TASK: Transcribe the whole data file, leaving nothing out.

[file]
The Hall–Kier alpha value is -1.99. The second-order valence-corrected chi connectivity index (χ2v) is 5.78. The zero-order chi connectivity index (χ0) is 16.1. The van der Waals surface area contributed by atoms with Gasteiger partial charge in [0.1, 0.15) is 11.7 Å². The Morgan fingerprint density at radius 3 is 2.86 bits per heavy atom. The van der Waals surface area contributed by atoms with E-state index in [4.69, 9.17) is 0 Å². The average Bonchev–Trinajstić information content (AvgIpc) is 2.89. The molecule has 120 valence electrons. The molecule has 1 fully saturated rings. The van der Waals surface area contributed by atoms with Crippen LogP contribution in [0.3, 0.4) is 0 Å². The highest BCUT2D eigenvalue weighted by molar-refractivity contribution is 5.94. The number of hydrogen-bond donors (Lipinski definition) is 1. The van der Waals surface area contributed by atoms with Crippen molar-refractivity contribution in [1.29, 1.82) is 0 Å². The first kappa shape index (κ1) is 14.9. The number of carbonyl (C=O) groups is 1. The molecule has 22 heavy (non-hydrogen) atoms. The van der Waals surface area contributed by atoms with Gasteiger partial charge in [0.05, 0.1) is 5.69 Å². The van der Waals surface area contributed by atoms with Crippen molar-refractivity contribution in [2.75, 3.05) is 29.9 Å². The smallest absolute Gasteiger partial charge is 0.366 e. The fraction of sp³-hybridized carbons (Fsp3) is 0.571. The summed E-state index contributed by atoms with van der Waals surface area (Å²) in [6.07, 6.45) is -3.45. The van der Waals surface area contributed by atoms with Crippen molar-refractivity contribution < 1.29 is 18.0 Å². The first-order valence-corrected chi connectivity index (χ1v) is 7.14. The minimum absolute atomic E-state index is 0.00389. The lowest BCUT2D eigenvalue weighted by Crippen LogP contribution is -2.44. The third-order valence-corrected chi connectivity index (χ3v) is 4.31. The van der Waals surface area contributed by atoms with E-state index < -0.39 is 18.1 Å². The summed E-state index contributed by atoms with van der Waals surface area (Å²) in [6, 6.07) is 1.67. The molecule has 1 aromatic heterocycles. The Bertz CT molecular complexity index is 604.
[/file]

The Hall–Kier alpha value is -1.99. The second-order valence-corrected chi connectivity index (χ2v) is 5.78. The zero-order chi connectivity index (χ0) is 16.1. The van der Waals surface area contributed by atoms with Gasteiger partial charge in [0.1, 0.15) is 11.7 Å². The Morgan fingerprint density at radius 3 is 2.86 bits per heavy atom. The van der Waals surface area contributed by atoms with E-state index in [4.69, 9.17) is 0 Å². The average Bonchev–Trinajstić information content (AvgIpc) is 2.89. The molecule has 120 valence electrons. The molecule has 1 fully saturated rings. The van der Waals surface area contributed by atoms with Crippen LogP contribution in [0.3, 0.4) is 0 Å². The highest BCUT2D eigenvalue weighted by molar-refractivity contribution is 5.94. The number of hydrogen-bond donors (Lipinski definition) is 1. The van der Waals surface area contributed by atoms with Crippen molar-refractivity contribution in [1.29, 1.82) is 0 Å². The first kappa shape index (κ1) is 14.9. The number of carbonyl (C=O) groups is 1. The molecule has 22 heavy (non-hydrogen) atoms. The van der Waals surface area contributed by atoms with Gasteiger partial charge in [0.05, 0.1) is 5.69 Å². The van der Waals surface area contributed by atoms with Crippen molar-refractivity contribution in [2.75, 3.05) is 29.9 Å². The smallest absolute Gasteiger partial charge is 0.366 e. The fraction of sp³-hybridized carbons (Fsp3) is 0.571. The summed E-state index contributed by atoms with van der Waals surface area (Å²) in [6.07, 6.45) is -3.45. The van der Waals surface area contributed by atoms with Crippen molar-refractivity contribution < 1.29 is 18.0 Å². The first-order valence-corrected chi connectivity index (χ1v) is 7.14. The minimum absolute atomic E-state index is 0.00389. The lowest BCUT2D eigenvalue weighted by Crippen LogP contribution is -2.44. The third-order valence-corrected chi connectivity index (χ3v) is 4.31. The van der Waals surface area contributed by atoms with E-state index < -0.39 is 18.1 Å². The summed E-state index contributed by atoms with van der Waals surface area (Å²) in [6, 6.07) is 1.67. The molecule has 1 aromatic heterocycles. The Bertz CT molecular complexity index is 604.